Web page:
Accidental blood exposures among medical residents in Paris, France
Abstract number: P2016
Adam J., Mir O., Berveiller P., Yordanov Y., Loulergue P.
Accidental blood exposure (ABE) exposes health care workers (HCW) including medical residents (MRs) to the risk of occupational infection. We aimed to determine the characteristics of ABEs in MRs in Paris, France.
An anonymous self-reporting questionnaire was administered electronically. A total of 350 MRs (33% from surgical disciplines) entered this survey. Median age was 27 years (range: 2335), 32% were males. One hundred and eighty five MRs (52%) reported at least one ABE during their residency (median: 2, range 125), 53% of which occurred in operatory rooms.
Sixty-nine percent of MRs followed the current procedures for local disinfection. ABEs were notified to the hospital administration by 62% of MRs, but only 51% of MRs referred to occupational medicine department. However, in 74% of cases, the serologic status of the index patient was investigated. Eight MRs received HAART, the most frequently prescribed combination being zidovudine, lamivudine and boosted lopinavir. None discontinued this treatment.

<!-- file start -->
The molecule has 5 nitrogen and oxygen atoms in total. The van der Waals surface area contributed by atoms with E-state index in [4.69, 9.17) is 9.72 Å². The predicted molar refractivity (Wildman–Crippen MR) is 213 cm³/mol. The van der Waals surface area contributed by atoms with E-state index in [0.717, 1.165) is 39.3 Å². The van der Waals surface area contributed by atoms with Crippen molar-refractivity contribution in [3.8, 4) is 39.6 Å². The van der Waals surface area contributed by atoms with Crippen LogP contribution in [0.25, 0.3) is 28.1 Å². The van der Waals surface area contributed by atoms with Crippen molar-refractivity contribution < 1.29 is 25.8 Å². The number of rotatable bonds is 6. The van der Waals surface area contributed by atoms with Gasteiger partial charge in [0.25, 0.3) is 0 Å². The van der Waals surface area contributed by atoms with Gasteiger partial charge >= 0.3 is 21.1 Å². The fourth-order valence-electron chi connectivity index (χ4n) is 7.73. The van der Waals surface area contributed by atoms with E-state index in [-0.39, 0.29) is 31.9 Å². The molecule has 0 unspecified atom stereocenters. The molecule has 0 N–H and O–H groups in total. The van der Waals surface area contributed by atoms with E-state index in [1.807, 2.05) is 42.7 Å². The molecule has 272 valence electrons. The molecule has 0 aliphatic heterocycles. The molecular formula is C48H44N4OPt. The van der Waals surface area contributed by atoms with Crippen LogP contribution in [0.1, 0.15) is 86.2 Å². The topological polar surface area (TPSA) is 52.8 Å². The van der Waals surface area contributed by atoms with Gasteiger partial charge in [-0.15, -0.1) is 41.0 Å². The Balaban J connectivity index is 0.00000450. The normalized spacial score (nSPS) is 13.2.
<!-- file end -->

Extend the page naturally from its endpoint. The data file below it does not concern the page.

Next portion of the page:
The most frequently reported concerns following ABEs were HIV infection (52%) and HCV infection (39%). HBV was not a major concern in this population with 54% of MRs being aware of their HBs antibody titres.
ABE is a major issue in HCW. Medical residents, although aware of the potential risks of blood-borne infections, behaved inappropriately in up to 33% of cases in this survey. Further educational programs should include MRs and not only senior HCW in order to improve individual behaviour when facing ABEs.
|Session name:||19th European Congress of Clinical Microbiology and Infectious Diseases|
|Location:||Helsinki, Finland, 16 - 19 May 2009|
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